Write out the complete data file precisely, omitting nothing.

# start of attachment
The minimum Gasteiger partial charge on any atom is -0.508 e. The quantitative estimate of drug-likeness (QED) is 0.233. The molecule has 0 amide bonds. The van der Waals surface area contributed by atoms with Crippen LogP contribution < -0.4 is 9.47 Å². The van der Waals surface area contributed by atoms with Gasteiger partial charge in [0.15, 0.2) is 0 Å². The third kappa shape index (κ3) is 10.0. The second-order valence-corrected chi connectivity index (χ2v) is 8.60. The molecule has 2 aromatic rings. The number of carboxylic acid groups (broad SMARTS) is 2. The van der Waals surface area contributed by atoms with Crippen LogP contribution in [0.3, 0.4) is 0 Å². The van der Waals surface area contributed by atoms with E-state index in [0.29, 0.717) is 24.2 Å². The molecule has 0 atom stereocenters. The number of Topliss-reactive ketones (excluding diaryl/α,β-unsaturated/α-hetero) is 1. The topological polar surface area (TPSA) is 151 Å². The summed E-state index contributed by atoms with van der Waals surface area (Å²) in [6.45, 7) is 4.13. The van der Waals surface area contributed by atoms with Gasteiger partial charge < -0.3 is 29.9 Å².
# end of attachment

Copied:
The minimum Gasteiger partial charge on any atom is -0.508 e. The quantitative estimate of drug-likeness (QED) is 0.233. The molecule has 0 amide bonds. The van der Waals surface area contributed by atoms with Crippen LogP contribution < -0.4 is 9.47 Å². The van der Waals surface area contributed by atoms with Gasteiger partial charge in [0.15, 0.2) is 0 Å². The third kappa shape index (κ3) is 10.0. The second-order valence-corrected chi connectivity index (χ2v) is 8.60. The molecule has 2 aromatic rings. The number of carboxylic acid groups (broad SMARTS) is 2. The van der Waals surface area contributed by atoms with Crippen LogP contribution in [0.3, 0.4) is 0 Å². The van der Waals surface area contributed by atoms with E-state index in [0.29, 0.717) is 24.2 Å². The molecule has 0 atom stereocenters. The number of Topliss-reactive ketones (excluding diaryl/α,β-unsaturated/α-hetero) is 1. The topological polar surface area (TPSA) is 151 Å². The summed E-state index contributed by atoms with van der Waals surface area (Å²) in [6.45, 7) is 4.13. The van der Waals surface area contributed by atoms with Gasteiger partial charge < -0.3 is 29.9 Å².